Depth- and side-sensing for blind-spot detection
Depth perception is the ability to see things in three dimensions and to measure how far away an object is. LiDAR indeed acts as an eye to a self-driving car, and many car manufacturers use it to build a three-dimensional map of the environment around the vehicle. Nonetheless, developments have focused predominantly on front-facing LiDAR systems that have a long detection range (beyond 200 meters) but a relatively small field of view (about 20° to 30°).
OQmented, a 2019 spinoff from Fraunhofer Institute for Silicon Technology (ISIT) in Germany, is working to change that. The company says it has developed a MEMS mirror technology that enables side LiDARs with a 180° field of view.
“The side-looking LiDAR systems are more targeting the short range” to enable blind-spot detection, said Ulrich Hofmann, founder and managing director of OQmented. Blind-spot detection is an important safety feature that makes the short-range side-scanning systems “even more relevant than far-looking systems,” he added. For example, “you need those observing LiDAR systems for the short range when entering intersections, because there is a lot of traffic from pedestrians, cyclists, cars, etc., which can easily lead to confusion and accidents. For that reason, it is important to have a clear overview over a wide angle but also high lateral resolution to discriminate between different objects —static and moving.”
OQmented has placed a curved glass lid on top of its MEMS mirror device, in contrast to a plane-parallel glass lid, to successfully transfer the laser beam into the package and out of the package and enable 180° laser scanning. The patented Bubble MEMS technology not only offers “hermetic vacuum packaging and protection” from environmental contaminants but also ensures that the laser beam successfully transfers into and out of the package, because it always hits the glass in a perpendicular way, Hofmann said. That is not always the case when a planar parallel glass lid is used; for large scan angles, part of the light is reflected back into the package at the lid. That is unacceptable for any kind of LiDAR solution, said Hoffman.
Closer to the data source
Image sensors generate an enormous quantity of data. While most of the processing currently resides in the cloud or in the central processing unit, the trend is to take computing closer to the source of data and embed intelligence near or within the sensor.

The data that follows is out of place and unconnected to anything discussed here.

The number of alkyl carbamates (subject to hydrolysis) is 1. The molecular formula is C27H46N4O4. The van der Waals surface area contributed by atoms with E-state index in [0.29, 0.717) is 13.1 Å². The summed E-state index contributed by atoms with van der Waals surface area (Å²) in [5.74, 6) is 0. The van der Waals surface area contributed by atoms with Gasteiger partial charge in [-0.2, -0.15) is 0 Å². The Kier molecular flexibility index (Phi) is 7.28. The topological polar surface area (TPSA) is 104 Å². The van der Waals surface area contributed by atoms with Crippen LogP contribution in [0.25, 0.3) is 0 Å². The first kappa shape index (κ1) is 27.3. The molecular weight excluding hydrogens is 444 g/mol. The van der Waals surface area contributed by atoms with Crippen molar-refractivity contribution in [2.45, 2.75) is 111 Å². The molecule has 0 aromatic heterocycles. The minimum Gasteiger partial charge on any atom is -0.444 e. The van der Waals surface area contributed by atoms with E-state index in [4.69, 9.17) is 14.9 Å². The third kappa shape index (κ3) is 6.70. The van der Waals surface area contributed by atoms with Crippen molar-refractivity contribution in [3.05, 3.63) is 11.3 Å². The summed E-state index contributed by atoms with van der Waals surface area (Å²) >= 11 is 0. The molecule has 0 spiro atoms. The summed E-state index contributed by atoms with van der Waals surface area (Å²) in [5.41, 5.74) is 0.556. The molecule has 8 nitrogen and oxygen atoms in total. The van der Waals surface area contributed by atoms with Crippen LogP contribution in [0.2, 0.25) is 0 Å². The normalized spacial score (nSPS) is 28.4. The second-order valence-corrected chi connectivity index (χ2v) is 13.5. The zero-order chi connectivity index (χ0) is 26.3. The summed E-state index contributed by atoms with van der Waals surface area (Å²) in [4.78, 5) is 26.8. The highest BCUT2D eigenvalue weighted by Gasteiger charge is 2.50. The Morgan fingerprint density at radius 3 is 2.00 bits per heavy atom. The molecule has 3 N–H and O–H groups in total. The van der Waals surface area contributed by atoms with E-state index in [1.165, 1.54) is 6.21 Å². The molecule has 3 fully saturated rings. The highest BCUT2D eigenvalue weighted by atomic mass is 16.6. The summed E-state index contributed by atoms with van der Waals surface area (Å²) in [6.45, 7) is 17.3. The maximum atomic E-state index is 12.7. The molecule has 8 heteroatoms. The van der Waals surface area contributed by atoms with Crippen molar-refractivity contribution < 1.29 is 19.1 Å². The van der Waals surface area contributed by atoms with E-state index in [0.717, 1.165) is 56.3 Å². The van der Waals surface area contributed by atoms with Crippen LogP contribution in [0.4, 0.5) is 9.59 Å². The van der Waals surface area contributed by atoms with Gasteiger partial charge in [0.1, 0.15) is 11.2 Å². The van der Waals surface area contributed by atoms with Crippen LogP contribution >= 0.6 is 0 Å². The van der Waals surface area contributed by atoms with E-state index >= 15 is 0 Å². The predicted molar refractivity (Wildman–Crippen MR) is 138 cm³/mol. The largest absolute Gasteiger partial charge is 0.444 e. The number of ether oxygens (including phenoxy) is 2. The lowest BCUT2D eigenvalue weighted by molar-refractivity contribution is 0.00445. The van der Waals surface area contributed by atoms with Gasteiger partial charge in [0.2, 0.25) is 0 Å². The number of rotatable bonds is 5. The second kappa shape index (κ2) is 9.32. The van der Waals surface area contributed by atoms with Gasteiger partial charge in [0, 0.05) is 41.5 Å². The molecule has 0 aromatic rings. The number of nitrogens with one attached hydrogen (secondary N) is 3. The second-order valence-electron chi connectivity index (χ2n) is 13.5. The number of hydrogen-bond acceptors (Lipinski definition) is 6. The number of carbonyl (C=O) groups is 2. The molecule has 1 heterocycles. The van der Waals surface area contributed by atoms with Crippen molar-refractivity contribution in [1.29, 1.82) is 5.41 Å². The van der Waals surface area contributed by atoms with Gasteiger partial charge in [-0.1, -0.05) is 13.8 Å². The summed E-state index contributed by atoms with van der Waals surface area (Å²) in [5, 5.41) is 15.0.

For viewing purposes, the data is usually compressed with H264, which means it can be funneled through bandwidths in the 100-Mbps range, said Yole’s Cambou. “In the context of sensing, data streams are typically 10× to 100× larger — 1 Gbps for machine vision is very typical — and if 10 cameras are being used simultaneously, then you very quickly reach 10 Gbps and beyond. The necessity to manage the data close to the sensor arises from the burden at the CPU level. All preprocessing, cleaning, and AI enhancement, if needed, must be done closer to the sensor in order to lower the burden on the CPU.”
Today, however, there is little computation done on the sensor itself because it generates heat, said Cambou.
Image sensors are a key autonomy enabler, but they cannot be added indefinitely; the required computing power would explode. One solution is improving data quality, Yole’s analyst said. “If you really want to solve autonomy, you will need more diversity quickly.”
New technologies are emerging to add a level of sensitivity and build machines that can see better. Cambou identifies two directions: neuromorphic sensing, in which each pixel acts as a neuron and embeds some level of intelligence, and quantum imaging, which detects each photon individually.
France-based neuromorphic startup Prophesee has rolled out what it says is the first event-based vision sensor in an industry package: its third-generation Metavision sensor. “If you couple this Metavision sensor with a VCSEL projector or another kind of projector that can project a suitable pattern, you can realize an event-based structured light sensor,” said Simone Lavizzari, product marketing and innovation director at Prophesee. Why, exactly? Today’s state-of-the-art depth-sensing techniques impose a tradeoff between exposure time, accuracy, and robustness.
Coupling an IR projector with Prophesee’s Metavision sensor yields a fast response time for each independent pixel, in turn allowing for temporal pattern identification and extraction directly inside the sensor, said Lavizzari. “If you use an event-based sensor to do structured light, the response is very fast. We can have a 50× [scanning time] improvement, so [you need] 1 millisecond to get the full 3D scanning versus the conventional 10 to 33 milliseconds with frame-based approaches.” The accuracy is state-of-the-art, but the “software complexity is reduced to the minimum, because we don’t need to do matching in post-processing.”
Matching is not done on frames after the event but pixel by pixel, at the sensor level. Among other benefits, “there is no motion blur, because we can capture the point cloud very fast, and we are compatible with outdoor applications,” said Lavizzari. Ultra-fast pulse detection indeed enables a power increase while maintaining the technology’s eye-safe rating.
On the quantum imaging side, Cambou mentioned Gigajot Technology’s Quanta Image Sensors (QIS), which are single-photon image sensors with photon-counting capabilities. Gigajot, a California-based startup, claims dynamic scenes can be reconstructed from a burst of frames at a photon level of 1 photon per pixel per frame.
This article was originally published on EE Times Europe.
Anne-Françoise Pelé is editor-in-chief of eetimes.eu and EE Times Europe.